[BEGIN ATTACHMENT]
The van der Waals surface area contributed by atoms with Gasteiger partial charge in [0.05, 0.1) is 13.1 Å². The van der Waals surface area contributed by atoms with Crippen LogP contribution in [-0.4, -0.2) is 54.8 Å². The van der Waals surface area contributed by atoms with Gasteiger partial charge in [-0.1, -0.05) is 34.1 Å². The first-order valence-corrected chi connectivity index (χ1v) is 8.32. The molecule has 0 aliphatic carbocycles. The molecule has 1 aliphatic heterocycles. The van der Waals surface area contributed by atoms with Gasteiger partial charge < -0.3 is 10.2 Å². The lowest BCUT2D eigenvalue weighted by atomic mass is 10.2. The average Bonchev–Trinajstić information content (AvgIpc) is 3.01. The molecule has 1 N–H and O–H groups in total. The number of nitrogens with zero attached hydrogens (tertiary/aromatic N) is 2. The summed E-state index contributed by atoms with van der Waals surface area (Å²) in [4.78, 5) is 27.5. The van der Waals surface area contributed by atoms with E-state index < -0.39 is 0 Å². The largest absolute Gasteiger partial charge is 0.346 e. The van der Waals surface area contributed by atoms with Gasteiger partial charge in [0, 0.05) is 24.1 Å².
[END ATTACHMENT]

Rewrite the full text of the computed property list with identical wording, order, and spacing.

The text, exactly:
The van der Waals surface area contributed by atoms with Gasteiger partial charge in [0.05, 0.1) is 13.1 Å². The van der Waals surface area contributed by atoms with Crippen LogP contribution in [-0.4, -0.2) is 54.8 Å². The van der Waals surface area contributed by atoms with Gasteiger partial charge in [-0.1, -0.05) is 34.1 Å². The first-order valence-corrected chi connectivity index (χ1v) is 8.32. The molecule has 0 aliphatic carbocycles. The molecule has 1 aliphatic heterocycles. The van der Waals surface area contributed by atoms with Gasteiger partial charge < -0.3 is 10.2 Å². The lowest BCUT2D eigenvalue weighted by atomic mass is 10.2. The average Bonchev–Trinajstić information content (AvgIpc) is 3.01. The molecule has 1 N–H and O–H groups in total. The number of nitrogens with zero attached hydrogens (tertiary/aromatic N) is 2. The summed E-state index contributed by atoms with van der Waals surface area (Å²) in [4.78, 5) is 27.5. The van der Waals surface area contributed by atoms with E-state index < -0.39 is 0 Å². The largest absolute Gasteiger partial charge is 0.346 e. The van der Waals surface area contributed by atoms with Gasteiger partial charge in [0, 0.05) is 24.1 Å².